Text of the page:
[caption id="attachment_13101" align="alignnone" width="640" caption="Nas performs in New York City, September 2011. Photo: Anna Webber/Film Magic"][/caption]
In hip-hop, staying relevant past 35 is no small feat. Yet Nas, who celebrates his 38th birthday today, remains as vital a part of the hip-hop landscape as ever. With the upcoming release of 10th album Life is Good and news this week of his forthcoming autobiography It Ain't Too Hard to Tell next year, we thought it'd be a good time to dig a little deeper and uncover some facts that make Nas’s life one worth celebrating today and in hardbound print.
1. He Was a Gifted Trumpeter
Nas' father, jazz musician Olu Dara, collected musical instruments from around the world, including trumpets, guitars, keyboards and xylophones. Nas began playing the trumpet at the age of 2 and by 4, the self-taught prodigy's stoop shows were attracting daily crowds. When Nas began developing a droopy upper lip from excessive playing, his father banned him from practicing. It was the last time Nas would pick up an instrument, but the creative bug was born. Three years later, a 7-year-old Nas would write his first hip-hop verse.
2. He Was Rejected By Nearly Every Record Label
At 17, Nas, along with friend and fellow rapper Akinyele, would take daily trips to Manhattan hoping to secure a major label deal, only to be shot down by nearly every label. The labels' decision not to sign the rapper devastated Nas until 3rd Bass co-founder MC Serch brought his tape to the attention of Faith Newman, then-Director of A&R for Columbia Records. She made a deal with Serch that day, offering Nas a $17,000 advance and the lifeline to begin his career.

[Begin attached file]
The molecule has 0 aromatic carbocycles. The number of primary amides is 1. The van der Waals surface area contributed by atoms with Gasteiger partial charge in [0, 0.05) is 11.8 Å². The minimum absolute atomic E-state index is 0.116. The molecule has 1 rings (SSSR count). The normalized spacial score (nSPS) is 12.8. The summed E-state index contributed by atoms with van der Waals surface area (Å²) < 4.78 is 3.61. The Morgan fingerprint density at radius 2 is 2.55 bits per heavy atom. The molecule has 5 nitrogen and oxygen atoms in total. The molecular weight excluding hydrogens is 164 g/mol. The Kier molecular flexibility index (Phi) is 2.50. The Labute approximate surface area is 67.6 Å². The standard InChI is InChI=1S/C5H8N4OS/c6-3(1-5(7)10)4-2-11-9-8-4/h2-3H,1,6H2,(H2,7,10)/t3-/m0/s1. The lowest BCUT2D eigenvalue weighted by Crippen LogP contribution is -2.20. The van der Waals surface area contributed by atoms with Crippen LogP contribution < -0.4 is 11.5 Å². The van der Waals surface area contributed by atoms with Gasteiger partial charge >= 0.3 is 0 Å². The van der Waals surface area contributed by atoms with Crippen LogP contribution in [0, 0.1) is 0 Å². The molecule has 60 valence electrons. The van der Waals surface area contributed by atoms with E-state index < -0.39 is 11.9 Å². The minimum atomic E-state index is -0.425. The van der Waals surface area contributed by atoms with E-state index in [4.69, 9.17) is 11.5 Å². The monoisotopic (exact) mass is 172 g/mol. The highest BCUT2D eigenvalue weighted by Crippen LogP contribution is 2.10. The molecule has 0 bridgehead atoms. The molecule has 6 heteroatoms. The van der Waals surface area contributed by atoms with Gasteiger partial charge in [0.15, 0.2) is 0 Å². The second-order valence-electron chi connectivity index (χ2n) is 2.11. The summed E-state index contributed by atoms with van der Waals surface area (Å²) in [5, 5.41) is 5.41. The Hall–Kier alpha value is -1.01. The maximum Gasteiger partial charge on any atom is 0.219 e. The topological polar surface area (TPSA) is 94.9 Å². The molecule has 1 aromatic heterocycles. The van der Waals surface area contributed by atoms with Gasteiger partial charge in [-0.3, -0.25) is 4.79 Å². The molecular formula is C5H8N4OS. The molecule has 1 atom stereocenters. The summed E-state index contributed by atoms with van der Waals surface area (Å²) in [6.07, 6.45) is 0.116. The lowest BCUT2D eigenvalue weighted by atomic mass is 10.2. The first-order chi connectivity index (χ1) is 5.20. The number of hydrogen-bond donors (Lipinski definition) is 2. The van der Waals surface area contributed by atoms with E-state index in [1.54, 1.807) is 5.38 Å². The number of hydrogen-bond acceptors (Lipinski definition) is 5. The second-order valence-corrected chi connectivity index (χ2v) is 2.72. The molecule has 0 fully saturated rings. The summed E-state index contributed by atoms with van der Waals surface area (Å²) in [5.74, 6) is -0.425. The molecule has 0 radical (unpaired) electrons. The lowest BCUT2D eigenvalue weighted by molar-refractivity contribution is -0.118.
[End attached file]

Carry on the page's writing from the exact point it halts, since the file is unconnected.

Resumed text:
3. Illmatic Undersold Expectations
When Illmatic was first released in 1994, it debuted on the Billboard 200 at number 12, but failed to become the widespread success many predicted. Critics immediately hailed it as one of the best hip-hop albums of all time, yet with no radio-friendly single, it took two years for the rapper's debut to go gold. (Platinum status didn't occur until 2001.) Due to Illmatic's lackluster sales, Columbia Records hooked the rapper up with Lauryn Hill for "If I Ruled the World (Imagine That)" for his 1996 follow-up It Was Written. That album would eventually sell more than 2 million copies and entrench Nas, for better or worse, into a more commercial-sounding approach.
4. His Acting Résumé Includes Hawaii 5-0 and Uptown Girls
Most rap fans have seen Nas' acting debut in Hype Williams' Belly, which saw the rapper play a reluctant drug dealer alongside fellow thespians DMX and Method Man. What they may have missed, though, is his cameo in Uptown Girls with Brittany Murphy and Dakota Fanning or getting shot by Dennis Hopper in 2001's Ticker. More recently, Nas played perpetual suspect Gordon Smith in the Hawaii 5-0 reboot.
5. He Once Rhymed Entirely in Edward G. Robinson's Voice
Ever since 1996's "I Gave You Power," which saw Nas rhyming from the point of view of a gun, the rapper has had a penchant for unique voices, perspectives and musical experiments. After chronicling the story of a shooting in reverse for "Rewind" and rhyming from the perspective of a prison cell in "Last Words" and a fetus in, well, "Fetus," there was 2006's bizarre "Who Killed it?" In the quest to find out who killed hip-hop, Nas adopts the voice of film noir legend and Chief Wiggum inspiration Edward G. Robinson for the entire song. Mainstream hip-hop has never gotten weirder.